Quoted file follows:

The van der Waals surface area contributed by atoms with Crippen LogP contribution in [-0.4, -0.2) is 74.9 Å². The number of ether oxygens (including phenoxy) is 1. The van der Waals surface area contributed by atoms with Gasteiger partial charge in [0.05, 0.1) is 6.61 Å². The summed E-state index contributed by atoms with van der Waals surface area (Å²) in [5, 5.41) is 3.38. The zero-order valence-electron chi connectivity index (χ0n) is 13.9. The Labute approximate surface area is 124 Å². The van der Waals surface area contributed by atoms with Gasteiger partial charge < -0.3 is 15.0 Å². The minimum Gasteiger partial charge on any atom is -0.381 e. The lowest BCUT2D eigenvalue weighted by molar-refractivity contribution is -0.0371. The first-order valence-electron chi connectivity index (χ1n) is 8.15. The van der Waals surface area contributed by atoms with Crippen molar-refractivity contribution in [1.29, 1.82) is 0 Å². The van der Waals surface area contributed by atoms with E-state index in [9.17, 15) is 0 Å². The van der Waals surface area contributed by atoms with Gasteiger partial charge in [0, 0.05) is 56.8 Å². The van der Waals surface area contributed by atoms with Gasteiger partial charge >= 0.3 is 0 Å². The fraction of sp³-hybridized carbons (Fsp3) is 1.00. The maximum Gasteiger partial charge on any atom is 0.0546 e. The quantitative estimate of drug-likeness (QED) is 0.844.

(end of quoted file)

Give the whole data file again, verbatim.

The van der Waals surface area contributed by atoms with Crippen LogP contribution in [-0.4, -0.2) is 74.9 Å². The number of ether oxygens (including phenoxy) is 1. The van der Waals surface area contributed by atoms with Gasteiger partial charge in [0.05, 0.1) is 6.61 Å². The summed E-state index contributed by atoms with van der Waals surface area (Å²) in [5, 5.41) is 3.38. The zero-order valence-electron chi connectivity index (χ0n) is 13.9. The Labute approximate surface area is 124 Å². The van der Waals surface area contributed by atoms with Gasteiger partial charge < -0.3 is 15.0 Å². The minimum Gasteiger partial charge on any atom is -0.381 e. The lowest BCUT2D eigenvalue weighted by molar-refractivity contribution is -0.0371. The first-order valence-electron chi connectivity index (χ1n) is 8.15. The van der Waals surface area contributed by atoms with Crippen molar-refractivity contribution in [1.29, 1.82) is 0 Å². The van der Waals surface area contributed by atoms with E-state index in [9.17, 15) is 0 Å². The van der Waals surface area contributed by atoms with Gasteiger partial charge in [0, 0.05) is 56.8 Å². The van der Waals surface area contributed by atoms with Gasteiger partial charge >= 0.3 is 0 Å². The fraction of sp³-hybridized carbons (Fsp3) is 1.00. The maximum Gasteiger partial charge on any atom is 0.0546 e. The quantitative estimate of drug-likeness (QED) is 0.844.